The Islamic Center of Pittsburgh in North Oakland serves 1,500 to 2,000 people. In addition to undertaking many of the aforementioned changes, is in the process of “starting a leadership development initiative which will instill within our future leadership the importance of environmentalism,” said its executive director, Wasiullah Mohamed, in an email.

It will take more than the Friday sermon, he said, to motivate individuals to recycle and be conscientious of global environmental issues.

“If it’s not part of a larger campaign to make changes, it doesn’t actually stick or make much of a difference,” Mohamed said.

Spiritual vs. secular interests

While there are religious organizations prioritizing green efforts, there are others that are hesitant to involve the church in what can be perceived as a secular cause — not because of a disregard for concerns about the environment, but because other causes take priority.

“Until we fix the spiritual problem of humanity, the physical problems that we face as humanity aren’t going to fix themselves by any of our greatest efforts,” said Pastor Dan Turney of the Christian Community Church in Gibsonia, a Richland Township community about 15 miles north of Pittsburgh.

He said his congregation of about 120 people chooses to spend their resources advocating for causes like the pro-life movement rather than the green movement. Turney added that the convenience of disposables makes them the best option for larger gatherings at church.

Today, there are many national and international organizations that provide guidance to places of worship on incorporating sustainable practices in their congregation. The Global Catholic Climate Movement, Earth Care Congregations and Islamic Society of North America’s Green Masjid Task Force lead the environmental initiatives.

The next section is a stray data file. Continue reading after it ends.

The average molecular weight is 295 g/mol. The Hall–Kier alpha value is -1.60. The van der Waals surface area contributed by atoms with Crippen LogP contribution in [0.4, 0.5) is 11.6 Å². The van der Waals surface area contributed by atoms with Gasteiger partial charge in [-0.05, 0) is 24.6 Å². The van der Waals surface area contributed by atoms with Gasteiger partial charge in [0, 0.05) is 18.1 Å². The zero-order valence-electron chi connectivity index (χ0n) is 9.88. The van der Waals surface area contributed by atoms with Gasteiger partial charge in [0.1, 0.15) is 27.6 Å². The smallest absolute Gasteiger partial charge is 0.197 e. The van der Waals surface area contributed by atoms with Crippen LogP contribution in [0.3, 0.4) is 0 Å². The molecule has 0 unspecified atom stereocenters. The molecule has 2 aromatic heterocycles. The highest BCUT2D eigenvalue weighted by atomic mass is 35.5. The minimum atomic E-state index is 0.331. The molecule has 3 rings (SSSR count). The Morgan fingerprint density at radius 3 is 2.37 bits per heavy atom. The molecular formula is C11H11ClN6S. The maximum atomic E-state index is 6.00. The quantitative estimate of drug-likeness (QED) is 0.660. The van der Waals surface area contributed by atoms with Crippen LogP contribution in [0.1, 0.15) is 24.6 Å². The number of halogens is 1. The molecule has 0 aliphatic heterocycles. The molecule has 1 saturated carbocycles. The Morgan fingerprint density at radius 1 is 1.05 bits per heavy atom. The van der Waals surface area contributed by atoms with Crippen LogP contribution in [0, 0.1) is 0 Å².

Vaskov of the Catholic Diocese of Pittsburgh said he believes that solutions to secular issues are often rooted in faith traditions and that the only way to resolve a problem is by adapting both at the individual and congregational level.

Similarly, Sorge of the Pittsburgh Presbytery said he doesn’t see a reason for separation of church and environmentalism. “This division between spiritual and secular things is something we don’t see in the Bible.”

Saima Sitwat is a freelance writer based in Pittsburgh. She can be reached at Saima is also the president of the Muslim Association of Greater Pittsburgh [MAP].

This story was fact-checked by Oliver Morrison.

We don't have paywalls — but your support helps us bridge crucial information gaps.

Readers tell us they can't find the information they get from our reporting anywhere else, and we're glad to provide this important service for our community. We work hard to produce accurate, timely, impactful journalism without paywalls that keeps our region informed and moving forward.

However, only .01% of the people who read our stories contribute to our work financially. Our newsroom depends on the generosity of readers like yourself to make our high-quality local journalism possible, and the costs of the resources it takes to produce it have been rising, so each member means a lot to us.

Your donation to our nonprofit newsroom helps ensure everyone in Allegheny County can stay up-to-date about decisions and events that affect them. Please make your gift of support now.

One reply on “Activists aren’t the only ones preaching about climate change. Some Pittsburgh congregations do, too.”

Comments are closed.